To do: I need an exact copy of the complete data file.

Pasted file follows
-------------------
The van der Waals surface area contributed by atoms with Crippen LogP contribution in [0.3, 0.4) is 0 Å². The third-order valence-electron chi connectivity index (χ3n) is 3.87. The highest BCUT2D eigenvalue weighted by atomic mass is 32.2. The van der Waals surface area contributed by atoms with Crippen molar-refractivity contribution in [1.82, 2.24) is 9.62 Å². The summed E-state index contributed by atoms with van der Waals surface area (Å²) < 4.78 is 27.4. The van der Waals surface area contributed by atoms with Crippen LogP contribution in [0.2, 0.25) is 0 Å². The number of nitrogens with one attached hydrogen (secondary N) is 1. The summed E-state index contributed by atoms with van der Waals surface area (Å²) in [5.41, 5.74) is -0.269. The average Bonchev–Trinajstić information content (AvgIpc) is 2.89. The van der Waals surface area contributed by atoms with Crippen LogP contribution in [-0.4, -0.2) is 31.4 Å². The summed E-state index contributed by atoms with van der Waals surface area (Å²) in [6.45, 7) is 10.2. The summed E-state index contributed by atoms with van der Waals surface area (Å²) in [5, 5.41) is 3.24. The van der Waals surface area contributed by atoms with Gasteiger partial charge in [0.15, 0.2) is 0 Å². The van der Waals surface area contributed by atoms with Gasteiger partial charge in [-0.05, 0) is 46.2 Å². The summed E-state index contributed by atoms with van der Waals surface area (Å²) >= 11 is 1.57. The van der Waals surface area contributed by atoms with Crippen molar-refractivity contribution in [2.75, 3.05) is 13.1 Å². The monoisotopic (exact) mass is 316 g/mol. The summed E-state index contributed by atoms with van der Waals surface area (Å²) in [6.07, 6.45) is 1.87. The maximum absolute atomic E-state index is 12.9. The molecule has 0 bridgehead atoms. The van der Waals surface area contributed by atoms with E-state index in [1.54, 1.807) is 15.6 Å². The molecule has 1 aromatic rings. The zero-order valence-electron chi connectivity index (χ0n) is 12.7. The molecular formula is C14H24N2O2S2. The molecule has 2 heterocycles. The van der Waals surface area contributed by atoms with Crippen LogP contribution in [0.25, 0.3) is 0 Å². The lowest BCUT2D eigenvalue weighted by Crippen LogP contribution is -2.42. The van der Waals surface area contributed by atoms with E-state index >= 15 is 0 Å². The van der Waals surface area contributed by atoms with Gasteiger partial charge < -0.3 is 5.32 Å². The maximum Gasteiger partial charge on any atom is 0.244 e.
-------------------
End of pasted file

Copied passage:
The van der Waals surface area contributed by atoms with Crippen LogP contribution in [0.3, 0.4) is 0 Å². The third-order valence-electron chi connectivity index (χ3n) is 3.87. The highest BCUT2D eigenvalue weighted by atomic mass is 32.2. The van der Waals surface area contributed by atoms with Crippen molar-refractivity contribution in [1.82, 2.24) is 9.62 Å². The summed E-state index contributed by atoms with van der Waals surface area (Å²) < 4.78 is 27.4. The van der Waals surface area contributed by atoms with Crippen LogP contribution in [0.2, 0.25) is 0 Å². The number of nitrogens with one attached hydrogen (secondary N) is 1. The summed E-state index contributed by atoms with van der Waals surface area (Å²) in [5.41, 5.74) is -0.269. The average Bonchev–Trinajstić information content (AvgIpc) is 2.89. The van der Waals surface area contributed by atoms with Crippen LogP contribution in [-0.4, -0.2) is 31.4 Å². The summed E-state index contributed by atoms with van der Waals surface area (Å²) in [6.45, 7) is 10.2. The summed E-state index contributed by atoms with van der Waals surface area (Å²) in [5, 5.41) is 3.24. The van der Waals surface area contributed by atoms with Gasteiger partial charge in [0.15, 0.2) is 0 Å². The van der Waals surface area contributed by atoms with Gasteiger partial charge in [-0.05, 0) is 46.2 Å². The summed E-state index contributed by atoms with van der Waals surface area (Å²) >= 11 is 1.57. The van der Waals surface area contributed by atoms with Crippen molar-refractivity contribution in [2.75, 3.05) is 13.1 Å². The monoisotopic (exact) mass is 316 g/mol. The summed E-state index contributed by atoms with van der Waals surface area (Å²) in [6.07, 6.45) is 1.87. The maximum absolute atomic E-state index is 12.9. The molecule has 0 bridgehead atoms. The van der Waals surface area contributed by atoms with E-state index in [1.54, 1.807) is 15.6 Å². The molecule has 1 aromatic rings. The zero-order valence-electron chi connectivity index (χ0n) is 12.7. The molecular formula is C14H24N2O2S2. The molecule has 2 heterocycles. The van der Waals surface area contributed by atoms with Crippen LogP contribution in [0.25, 0.3) is 0 Å². The lowest BCUT2D eigenvalue weighted by Crippen LogP contribution is -2.42. The van der Waals surface area contributed by atoms with E-state index >= 15 is 0 Å². The van der Waals surface area contributed by atoms with Gasteiger partial charge < -0.3 is 5.32 Å². The maximum Gasteiger partial charge on any atom is 0.244 e.